• Why he things more brick and mortar businesses need to have podcasts to grow their brand.
  • His top tips for podcasting growth.
  • His top recommendations for podcasters that are just getting started.

For this podcaster, I found the concept that Ben delivered that podcasters can be of several categories — and one of them is “riffers.”

Also, Ben describes his beginning journey into the podosphere, including his education into podcasting, and his experience in creating a brand and producing a podcast that will support a business brand — especially with an “internship” in podcasting.

What was very interesting in this interview was Ben’s advice on new or aspiring podcasters “applying blinders.” As you will hear in that interview in episode 122 of Podcasting Business School, this is a description of a trap that the neophytes can fall in when they want success to occur faster than is occurring

Another point that is key to understanding formula for monetization is to find out (from research and survey info) what your audience is willing to pay for. Because very few podcasters don’t — they are so involved (and enamored) with their show, that they do not look beyond their passion. They equate success with their own emotions in finding real value for their listeners.

We hope that you can find come good gems for your podcast show from this 51-minute interview with Ben Krueger.

Thank you for your attention.

Copyright (c) 2020, Matrix Solutions Corporation and Ben Krueger and Podcasting Business School. All rights reserved.

Categories
podcast

478- Podcasting tips on audience development

In this episode of PodcastReporter.com, we discuss the theme of “audience development” from an earlier post in pacific-content.com called “What is audience development, anyway” by Jonas Woost.  This was from a link in an earlier post at podnews.net.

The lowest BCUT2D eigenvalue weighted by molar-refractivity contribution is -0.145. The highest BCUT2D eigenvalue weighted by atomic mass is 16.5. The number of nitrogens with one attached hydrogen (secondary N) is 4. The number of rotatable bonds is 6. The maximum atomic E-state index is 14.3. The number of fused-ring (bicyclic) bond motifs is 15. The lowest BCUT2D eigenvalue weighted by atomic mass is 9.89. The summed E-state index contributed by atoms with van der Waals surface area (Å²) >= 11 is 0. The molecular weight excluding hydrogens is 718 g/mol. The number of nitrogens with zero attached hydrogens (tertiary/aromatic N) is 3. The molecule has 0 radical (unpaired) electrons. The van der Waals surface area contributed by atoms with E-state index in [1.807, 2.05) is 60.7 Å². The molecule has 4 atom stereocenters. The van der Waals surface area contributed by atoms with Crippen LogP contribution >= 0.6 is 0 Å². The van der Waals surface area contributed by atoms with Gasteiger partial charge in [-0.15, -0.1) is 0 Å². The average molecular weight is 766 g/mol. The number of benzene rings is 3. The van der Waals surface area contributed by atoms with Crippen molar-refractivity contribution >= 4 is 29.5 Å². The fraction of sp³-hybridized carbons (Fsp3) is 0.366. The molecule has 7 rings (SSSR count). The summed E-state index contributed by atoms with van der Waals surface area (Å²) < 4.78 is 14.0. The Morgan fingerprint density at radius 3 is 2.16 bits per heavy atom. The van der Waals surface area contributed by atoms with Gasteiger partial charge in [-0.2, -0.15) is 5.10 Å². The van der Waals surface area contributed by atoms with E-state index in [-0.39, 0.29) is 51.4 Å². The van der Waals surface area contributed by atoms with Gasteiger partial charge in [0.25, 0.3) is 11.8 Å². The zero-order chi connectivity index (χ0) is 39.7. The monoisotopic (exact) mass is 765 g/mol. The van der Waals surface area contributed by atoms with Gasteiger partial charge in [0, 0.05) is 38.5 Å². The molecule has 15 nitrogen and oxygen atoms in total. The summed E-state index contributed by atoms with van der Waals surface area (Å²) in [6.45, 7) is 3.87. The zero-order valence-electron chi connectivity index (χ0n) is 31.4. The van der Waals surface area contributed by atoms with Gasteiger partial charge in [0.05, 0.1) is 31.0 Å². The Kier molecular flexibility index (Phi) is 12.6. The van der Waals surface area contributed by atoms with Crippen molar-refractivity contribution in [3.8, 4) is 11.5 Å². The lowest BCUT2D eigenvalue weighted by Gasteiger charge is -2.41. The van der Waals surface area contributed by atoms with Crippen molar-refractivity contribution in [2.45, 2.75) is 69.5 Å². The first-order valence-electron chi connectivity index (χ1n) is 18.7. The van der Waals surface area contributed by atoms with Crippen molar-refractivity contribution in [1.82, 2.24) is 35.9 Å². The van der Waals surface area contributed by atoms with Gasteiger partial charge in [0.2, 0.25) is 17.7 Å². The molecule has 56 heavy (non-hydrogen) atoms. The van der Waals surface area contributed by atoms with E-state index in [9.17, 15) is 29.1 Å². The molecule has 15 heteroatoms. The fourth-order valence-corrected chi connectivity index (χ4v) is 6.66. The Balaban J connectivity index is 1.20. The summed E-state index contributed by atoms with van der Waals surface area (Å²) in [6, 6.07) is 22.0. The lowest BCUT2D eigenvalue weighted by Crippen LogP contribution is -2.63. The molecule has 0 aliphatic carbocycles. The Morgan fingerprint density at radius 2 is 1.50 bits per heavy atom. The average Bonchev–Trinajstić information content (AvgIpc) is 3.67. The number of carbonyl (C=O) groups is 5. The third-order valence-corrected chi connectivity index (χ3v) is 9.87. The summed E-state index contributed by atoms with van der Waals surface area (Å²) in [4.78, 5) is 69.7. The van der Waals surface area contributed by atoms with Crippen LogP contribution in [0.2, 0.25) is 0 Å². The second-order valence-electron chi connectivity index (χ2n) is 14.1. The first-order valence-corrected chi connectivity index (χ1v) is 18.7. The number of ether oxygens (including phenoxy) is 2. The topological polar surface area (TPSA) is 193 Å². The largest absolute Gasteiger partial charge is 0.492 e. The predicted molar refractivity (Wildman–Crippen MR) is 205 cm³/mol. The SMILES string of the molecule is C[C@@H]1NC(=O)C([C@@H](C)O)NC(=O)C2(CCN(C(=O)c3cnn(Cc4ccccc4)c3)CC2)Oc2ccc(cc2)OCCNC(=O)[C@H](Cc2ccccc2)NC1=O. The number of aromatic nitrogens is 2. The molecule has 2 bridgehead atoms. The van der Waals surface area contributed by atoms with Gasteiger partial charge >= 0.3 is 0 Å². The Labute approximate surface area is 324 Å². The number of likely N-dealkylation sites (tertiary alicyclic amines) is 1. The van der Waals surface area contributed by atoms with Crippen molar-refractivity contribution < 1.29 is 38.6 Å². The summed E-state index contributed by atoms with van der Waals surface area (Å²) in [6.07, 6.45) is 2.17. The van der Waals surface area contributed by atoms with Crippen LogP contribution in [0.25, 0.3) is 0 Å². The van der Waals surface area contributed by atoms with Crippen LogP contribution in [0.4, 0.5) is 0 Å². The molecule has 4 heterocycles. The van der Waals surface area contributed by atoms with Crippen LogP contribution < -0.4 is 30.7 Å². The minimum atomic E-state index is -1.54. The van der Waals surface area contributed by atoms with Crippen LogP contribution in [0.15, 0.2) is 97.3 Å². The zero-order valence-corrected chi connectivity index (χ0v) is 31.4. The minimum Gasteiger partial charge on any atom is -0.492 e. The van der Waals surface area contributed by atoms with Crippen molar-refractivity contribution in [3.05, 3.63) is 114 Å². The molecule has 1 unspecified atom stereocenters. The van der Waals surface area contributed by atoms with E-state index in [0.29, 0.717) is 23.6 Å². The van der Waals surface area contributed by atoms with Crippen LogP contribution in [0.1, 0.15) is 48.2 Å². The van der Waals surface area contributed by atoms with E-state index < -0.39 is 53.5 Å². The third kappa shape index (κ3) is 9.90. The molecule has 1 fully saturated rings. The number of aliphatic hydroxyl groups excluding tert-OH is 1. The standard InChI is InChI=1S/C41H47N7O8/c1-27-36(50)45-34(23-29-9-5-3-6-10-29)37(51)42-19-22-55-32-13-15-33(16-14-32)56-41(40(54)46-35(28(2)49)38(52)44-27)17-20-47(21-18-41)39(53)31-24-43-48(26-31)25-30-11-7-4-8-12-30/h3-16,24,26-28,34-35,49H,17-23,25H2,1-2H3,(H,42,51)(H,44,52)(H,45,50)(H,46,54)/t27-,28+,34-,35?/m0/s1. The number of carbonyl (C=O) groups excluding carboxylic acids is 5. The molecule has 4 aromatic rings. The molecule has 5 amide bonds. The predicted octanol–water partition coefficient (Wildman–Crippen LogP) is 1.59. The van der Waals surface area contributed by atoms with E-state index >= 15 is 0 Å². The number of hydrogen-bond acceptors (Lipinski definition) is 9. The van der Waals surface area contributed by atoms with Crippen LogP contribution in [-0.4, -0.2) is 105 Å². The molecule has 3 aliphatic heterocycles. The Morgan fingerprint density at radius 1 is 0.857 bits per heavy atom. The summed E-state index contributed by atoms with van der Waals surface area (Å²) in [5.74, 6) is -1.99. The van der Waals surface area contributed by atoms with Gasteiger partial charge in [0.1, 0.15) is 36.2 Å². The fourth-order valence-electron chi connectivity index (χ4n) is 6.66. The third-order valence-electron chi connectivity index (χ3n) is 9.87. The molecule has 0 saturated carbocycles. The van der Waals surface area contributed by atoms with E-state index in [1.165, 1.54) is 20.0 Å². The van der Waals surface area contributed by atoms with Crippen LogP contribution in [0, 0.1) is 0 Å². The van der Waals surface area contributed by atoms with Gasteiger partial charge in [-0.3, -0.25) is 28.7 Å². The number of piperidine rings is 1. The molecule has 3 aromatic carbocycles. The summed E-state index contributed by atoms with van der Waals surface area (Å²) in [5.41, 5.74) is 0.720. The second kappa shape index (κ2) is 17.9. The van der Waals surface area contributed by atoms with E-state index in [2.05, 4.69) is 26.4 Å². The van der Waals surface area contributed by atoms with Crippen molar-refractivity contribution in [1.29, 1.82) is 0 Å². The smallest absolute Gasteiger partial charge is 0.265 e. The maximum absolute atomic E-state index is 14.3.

For new and aspiring podcasters, this topic may be of vital interest, because it tries to address a key success factor in audience reach. As Jonas mentions: “our Audience Development expertise is key to the success of our clients as it ensures we reach the intended listenership with each podcast.”


Now, this article delivers several key ideas for implementation and care. And after a key paragraph of describing the idea of “audience development,” Jonas gives the benefits of success in this area: “In other words, Audience Development is what brings listeners to a podcast, and it’s the job of the content to win these people over. Audience Development is crucial, but it needs to be combined with a solid and well-thought out editorial plan.”

Thus, Jonas then lists the best of these ideas — of which are the following:

  • The purpose of Audience Development;
  • The right audience
  • Podcast marketing
  • Research
  • Product packaging
  • Measurement
  • Distribution
  • The right time to work on Audience Development

For this reporter, the ideas and sub-topics covered in this article have got a good reason for being included in a podcast business plan or podcast marketing plan. Without them, you can easily find yourself diverted to another idea or create another podcast show when you have not even begun to see the “fruit of the podcast tree” come to life yet.

Having the discipline to know about these, plan these out and execute them in an organized manner (within your organizer or planner) can help you reach your goals quickly and measure your success.

However, many new and aspiring podcasters get caught up in the new excitement of publishing their podcast shows and forget that discipline is a key trait that can make your show successful. That is why we suggest that you attempt to spend some time in the planning of your show with these ideas in mind, before you go off and stray into the tempting world of creating yet another podcast show (because you found your first show so satisfying and exciting) — believe me, because I know that from my experience and the “school of hard knocks.” So, perhaps, Jonas’s advice can help you to get a step closer to a good podcast with proven success.

Thank you for your attention.

Copyright (c) 2020, Matrix Solutions Corporation and blog.pacific-content.com and Jonas Woost. All rights reserved.